The global outbreak of COVID-19 is affecting every aspect of human lives, especially the physical world. The worldwide measures taken to control the spread of the virus and reduction in economic activities has significantly affected the environment. The pandemic has brought a diversity of positive and negative impacts.
Let’s start with the good before the bad! Social and economic activities had to slow down, this improved air quality in many cities and reduced water pollution in various parts of the world. Clear skies were witnessed in Los Angeles, parts of China, and other cities as air pollution reduced due to decreased transportation and companies and industries closing. The carbon dioxide emissions were predicated have nearly halved due to COVID-19 restrictions. Nitrous Oxide is a key indicator of global economic activities, significant declines were observed globally, with a 54.3% decrease in Sao Paulo of Brazil and an astonishing 70% reduction in Delhi, India.
Vehicles are assumed to contribute almost 72% towards the greenhouse gas emissions of the transport sector. Additionally, aviation contributes approximately 11%. The restriction of international travel means many flights have been cancelled, reducing the number of departures, and in turn, the emissions resulting from this sector. At the peak of the pandemic, an approximate 96% global reduction in flights was reported. Global lockdowns meant many had to stay at home, this reduced the need to travel and how often vehicles were used, again reducing emissions.
Developing countries such as Bangladesh and India suffer from severe water pollution as domestic and industrial waste is commonly dumped into rivers without treatment. During the lockdown, the sources of this pollution greatly reduced, and therefore, reduced the extent of the pollution. The River Ganga reached a permissible limit of purity due to this reduction in pollution. A 500% reduction of sewage and industrial effluents alongside a decrease in visitors has greatly helped.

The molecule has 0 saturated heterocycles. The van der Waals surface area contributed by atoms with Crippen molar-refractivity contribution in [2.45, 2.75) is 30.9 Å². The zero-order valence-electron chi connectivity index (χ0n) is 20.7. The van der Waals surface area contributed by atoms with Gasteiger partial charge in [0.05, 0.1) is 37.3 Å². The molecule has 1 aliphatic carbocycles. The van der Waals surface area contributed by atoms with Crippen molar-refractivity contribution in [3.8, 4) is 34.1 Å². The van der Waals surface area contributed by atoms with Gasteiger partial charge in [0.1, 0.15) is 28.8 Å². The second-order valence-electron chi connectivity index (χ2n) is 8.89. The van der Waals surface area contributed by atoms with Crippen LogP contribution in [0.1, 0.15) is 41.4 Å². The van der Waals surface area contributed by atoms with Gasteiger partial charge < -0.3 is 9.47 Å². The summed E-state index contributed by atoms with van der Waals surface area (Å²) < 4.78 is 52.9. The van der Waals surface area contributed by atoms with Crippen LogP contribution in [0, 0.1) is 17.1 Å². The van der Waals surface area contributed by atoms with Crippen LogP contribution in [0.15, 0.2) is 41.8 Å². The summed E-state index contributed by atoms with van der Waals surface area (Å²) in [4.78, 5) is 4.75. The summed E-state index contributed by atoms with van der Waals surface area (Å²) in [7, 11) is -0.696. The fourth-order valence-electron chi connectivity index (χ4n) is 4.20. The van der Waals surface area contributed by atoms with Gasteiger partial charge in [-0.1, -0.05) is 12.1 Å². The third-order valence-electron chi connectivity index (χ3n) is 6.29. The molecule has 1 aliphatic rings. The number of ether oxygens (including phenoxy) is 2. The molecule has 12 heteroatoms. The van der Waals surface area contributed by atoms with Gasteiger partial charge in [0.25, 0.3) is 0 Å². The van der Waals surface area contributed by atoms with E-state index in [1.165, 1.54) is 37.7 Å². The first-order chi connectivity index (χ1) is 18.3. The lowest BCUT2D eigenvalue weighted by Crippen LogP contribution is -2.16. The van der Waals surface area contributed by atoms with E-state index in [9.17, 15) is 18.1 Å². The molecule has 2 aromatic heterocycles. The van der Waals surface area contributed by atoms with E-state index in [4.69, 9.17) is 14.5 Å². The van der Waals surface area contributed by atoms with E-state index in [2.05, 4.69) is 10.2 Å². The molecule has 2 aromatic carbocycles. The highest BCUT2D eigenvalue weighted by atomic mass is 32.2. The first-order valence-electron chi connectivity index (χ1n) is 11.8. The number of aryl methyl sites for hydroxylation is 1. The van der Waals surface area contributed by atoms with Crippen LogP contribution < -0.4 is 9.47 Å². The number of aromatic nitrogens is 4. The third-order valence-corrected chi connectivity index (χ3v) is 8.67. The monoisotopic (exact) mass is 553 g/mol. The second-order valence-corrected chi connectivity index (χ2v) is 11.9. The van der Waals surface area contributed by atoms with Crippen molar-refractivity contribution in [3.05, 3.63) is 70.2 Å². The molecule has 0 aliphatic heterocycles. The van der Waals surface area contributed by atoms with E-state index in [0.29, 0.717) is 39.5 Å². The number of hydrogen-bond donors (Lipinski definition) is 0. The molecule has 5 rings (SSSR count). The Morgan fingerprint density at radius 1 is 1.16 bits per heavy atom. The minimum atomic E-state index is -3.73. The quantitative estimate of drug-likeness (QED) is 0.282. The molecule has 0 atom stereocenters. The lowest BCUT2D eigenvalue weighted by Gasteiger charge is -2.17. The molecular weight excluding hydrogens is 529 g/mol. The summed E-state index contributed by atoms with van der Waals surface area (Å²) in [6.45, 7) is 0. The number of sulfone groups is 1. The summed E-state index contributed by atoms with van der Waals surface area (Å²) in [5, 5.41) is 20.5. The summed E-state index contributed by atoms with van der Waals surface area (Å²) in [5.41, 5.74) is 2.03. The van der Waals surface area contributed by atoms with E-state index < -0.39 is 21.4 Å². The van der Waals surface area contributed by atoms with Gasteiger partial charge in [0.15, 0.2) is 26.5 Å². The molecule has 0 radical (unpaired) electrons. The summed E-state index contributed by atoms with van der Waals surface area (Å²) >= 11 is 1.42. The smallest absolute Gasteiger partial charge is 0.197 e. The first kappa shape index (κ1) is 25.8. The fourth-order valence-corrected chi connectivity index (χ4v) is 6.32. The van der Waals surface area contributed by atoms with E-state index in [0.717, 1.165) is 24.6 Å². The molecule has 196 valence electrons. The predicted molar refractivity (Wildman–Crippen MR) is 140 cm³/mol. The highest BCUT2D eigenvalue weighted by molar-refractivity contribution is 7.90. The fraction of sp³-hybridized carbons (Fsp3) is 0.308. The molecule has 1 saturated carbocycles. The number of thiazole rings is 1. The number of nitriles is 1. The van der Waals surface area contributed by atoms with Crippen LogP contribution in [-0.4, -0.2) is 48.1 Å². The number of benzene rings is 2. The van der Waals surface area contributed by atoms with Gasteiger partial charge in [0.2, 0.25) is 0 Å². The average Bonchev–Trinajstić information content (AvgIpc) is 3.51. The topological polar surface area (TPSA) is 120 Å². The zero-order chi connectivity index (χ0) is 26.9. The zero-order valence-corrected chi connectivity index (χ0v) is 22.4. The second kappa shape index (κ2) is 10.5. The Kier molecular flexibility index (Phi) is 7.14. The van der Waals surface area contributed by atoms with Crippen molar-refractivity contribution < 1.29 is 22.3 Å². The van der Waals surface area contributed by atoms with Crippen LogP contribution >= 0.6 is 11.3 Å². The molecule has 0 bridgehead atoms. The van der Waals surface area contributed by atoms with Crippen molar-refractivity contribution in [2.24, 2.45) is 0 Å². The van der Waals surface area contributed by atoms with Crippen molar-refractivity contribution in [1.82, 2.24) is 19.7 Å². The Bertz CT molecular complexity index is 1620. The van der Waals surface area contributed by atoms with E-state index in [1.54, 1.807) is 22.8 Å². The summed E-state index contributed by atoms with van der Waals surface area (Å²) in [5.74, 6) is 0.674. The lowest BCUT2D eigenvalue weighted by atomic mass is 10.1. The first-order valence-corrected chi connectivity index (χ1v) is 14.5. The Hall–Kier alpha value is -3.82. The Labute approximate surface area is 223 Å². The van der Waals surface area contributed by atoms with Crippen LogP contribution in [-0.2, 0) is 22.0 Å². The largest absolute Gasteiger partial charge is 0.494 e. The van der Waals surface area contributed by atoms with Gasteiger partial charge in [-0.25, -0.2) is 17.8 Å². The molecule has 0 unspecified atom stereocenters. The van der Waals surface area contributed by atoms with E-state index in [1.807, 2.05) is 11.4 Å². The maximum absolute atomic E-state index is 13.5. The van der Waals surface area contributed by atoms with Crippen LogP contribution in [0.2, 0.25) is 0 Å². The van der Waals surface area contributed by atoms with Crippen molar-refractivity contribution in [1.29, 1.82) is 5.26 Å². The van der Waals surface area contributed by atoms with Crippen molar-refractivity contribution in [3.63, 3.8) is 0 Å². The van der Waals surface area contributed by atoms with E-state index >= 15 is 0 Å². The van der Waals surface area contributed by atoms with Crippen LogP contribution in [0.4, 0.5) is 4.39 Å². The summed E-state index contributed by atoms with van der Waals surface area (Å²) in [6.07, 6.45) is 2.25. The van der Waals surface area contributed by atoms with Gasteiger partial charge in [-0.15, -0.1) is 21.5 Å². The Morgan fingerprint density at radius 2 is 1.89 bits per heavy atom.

Tourism significantly contributes to global gross domestic
product. The tourism industry is responsible for approximately 8% of global greenhouse gas emissions. However, due to the outbreak and restrictions, the number of tourists visiting tourist hot spots globally reduced. For example, in Phuket, Thailand, there are an average of 5,452 visitors a day, but during the pandemic, this was not possible. While this had financial implications for the industry, the reduction in greenhouse gas emissions had positive effects on the environment. Furthermore, nature reserves that are frequently visited had minimal visitors, allowing nature to be left alone to flourish.
The drastic increase in PPE, including face masks, gloves, and visors, has generated a vast amount of waste. Biomedical waste has been generated from every hospital worldwide, it is an essential part of controlling the spread of the virus. In Wuhan, China, over 240 metric tonnes of medical waste were produced daily during the peak of the outbreak. In India, Ahmedabad generated 1000 kg/day during the first lockdown. The rise in hazardous waste has become a major challenge for waste management. In China alone, 14.8 million medical masks have been produced daily. However, a lack of knowledge regarding infectious waste management has meant many people have dumped their PPE. This has created clogging in waterways and even impacted marine life.
Quarantine policies caused an increase in the demand for online shopping and home delivery. Packaging from shipped goods increased the volume of household waste. While recycling is an effective way to curb the volume of waste sent to landfill during the pandemic to reduce the transmission of the virus, many countries postponed waste recycling, as seen in the USA. Overall, due to an increase in waste and reduction in recycling, landfilling and environmental pollutants increased globally.
While wildlife experienced several positive impacts, the use of disinfectants had negative consequences on the ecosystem. Vast quantities of disinfectants have been applied to roads and other areas to exterminate the virus. This extensive use of disinfectants can kill non-target species, creating an ecological imbalance.
While positive impacts have resulted from the pandemic, there are also numerous long-lasting negative consequences. Medical masks take up to 450 years to degrade, we will be reminded of the unfortunate events of the pandemic for years to come. The pandemic has highlighted the need to better plan for such events while considering the environmental impacts. A UN environment figure, Joyce Msuya, has stated that the COVID-19 pandemic is “a warning from the planet that much worse lies in store unless we change our ways”.